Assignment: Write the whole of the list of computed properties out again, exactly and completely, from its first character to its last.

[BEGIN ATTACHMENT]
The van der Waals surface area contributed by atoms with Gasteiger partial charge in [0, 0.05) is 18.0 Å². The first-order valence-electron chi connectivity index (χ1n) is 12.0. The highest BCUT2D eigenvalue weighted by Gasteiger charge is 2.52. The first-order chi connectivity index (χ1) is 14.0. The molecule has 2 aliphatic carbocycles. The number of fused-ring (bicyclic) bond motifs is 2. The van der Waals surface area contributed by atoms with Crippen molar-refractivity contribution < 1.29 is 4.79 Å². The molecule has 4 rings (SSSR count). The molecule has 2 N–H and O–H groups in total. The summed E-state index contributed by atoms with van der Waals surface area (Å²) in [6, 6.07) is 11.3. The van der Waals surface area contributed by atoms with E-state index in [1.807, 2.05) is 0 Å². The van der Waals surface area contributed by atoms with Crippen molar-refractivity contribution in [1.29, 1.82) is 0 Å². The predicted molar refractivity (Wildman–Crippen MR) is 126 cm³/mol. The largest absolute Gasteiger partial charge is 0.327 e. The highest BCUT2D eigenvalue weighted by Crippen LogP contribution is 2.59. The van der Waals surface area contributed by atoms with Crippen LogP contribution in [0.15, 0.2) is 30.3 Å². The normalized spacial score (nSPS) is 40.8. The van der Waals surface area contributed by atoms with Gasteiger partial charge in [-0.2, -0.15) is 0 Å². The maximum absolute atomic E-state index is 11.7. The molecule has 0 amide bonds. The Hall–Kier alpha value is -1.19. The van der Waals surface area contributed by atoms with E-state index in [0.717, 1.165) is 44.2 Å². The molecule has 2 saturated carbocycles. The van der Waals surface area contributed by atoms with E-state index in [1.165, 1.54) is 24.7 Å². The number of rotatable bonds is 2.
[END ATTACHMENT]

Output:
The van der Waals surface area contributed by atoms with Gasteiger partial charge in [0, 0.05) is 18.0 Å². The first-order valence-electron chi connectivity index (χ1n) is 12.0. The highest BCUT2D eigenvalue weighted by Gasteiger charge is 2.52. The first-order chi connectivity index (χ1) is 14.0. The molecule has 2 aliphatic carbocycles. The number of fused-ring (bicyclic) bond motifs is 2. The van der Waals surface area contributed by atoms with Crippen molar-refractivity contribution < 1.29 is 4.79 Å². The molecule has 4 rings (SSSR count). The molecule has 2 N–H and O–H groups in total. The summed E-state index contributed by atoms with van der Waals surface area (Å²) in [6, 6.07) is 11.3. The van der Waals surface area contributed by atoms with E-state index in [1.807, 2.05) is 0 Å². The van der Waals surface area contributed by atoms with Crippen molar-refractivity contribution in [1.29, 1.82) is 0 Å². The predicted molar refractivity (Wildman–Crippen MR) is 126 cm³/mol. The largest absolute Gasteiger partial charge is 0.327 e. The highest BCUT2D eigenvalue weighted by Crippen LogP contribution is 2.59. The van der Waals surface area contributed by atoms with Crippen LogP contribution in [0.15, 0.2) is 30.3 Å². The normalized spacial score (nSPS) is 40.8. The van der Waals surface area contributed by atoms with Gasteiger partial charge in [-0.2, -0.15) is 0 Å². The maximum absolute atomic E-state index is 11.7. The molecule has 0 amide bonds. The Hall–Kier alpha value is -1.19. The van der Waals surface area contributed by atoms with E-state index in [0.717, 1.165) is 44.2 Å². The molecule has 2 saturated carbocycles. The van der Waals surface area contributed by atoms with E-state index in [1.165, 1.54) is 24.7 Å². The number of rotatable bonds is 2.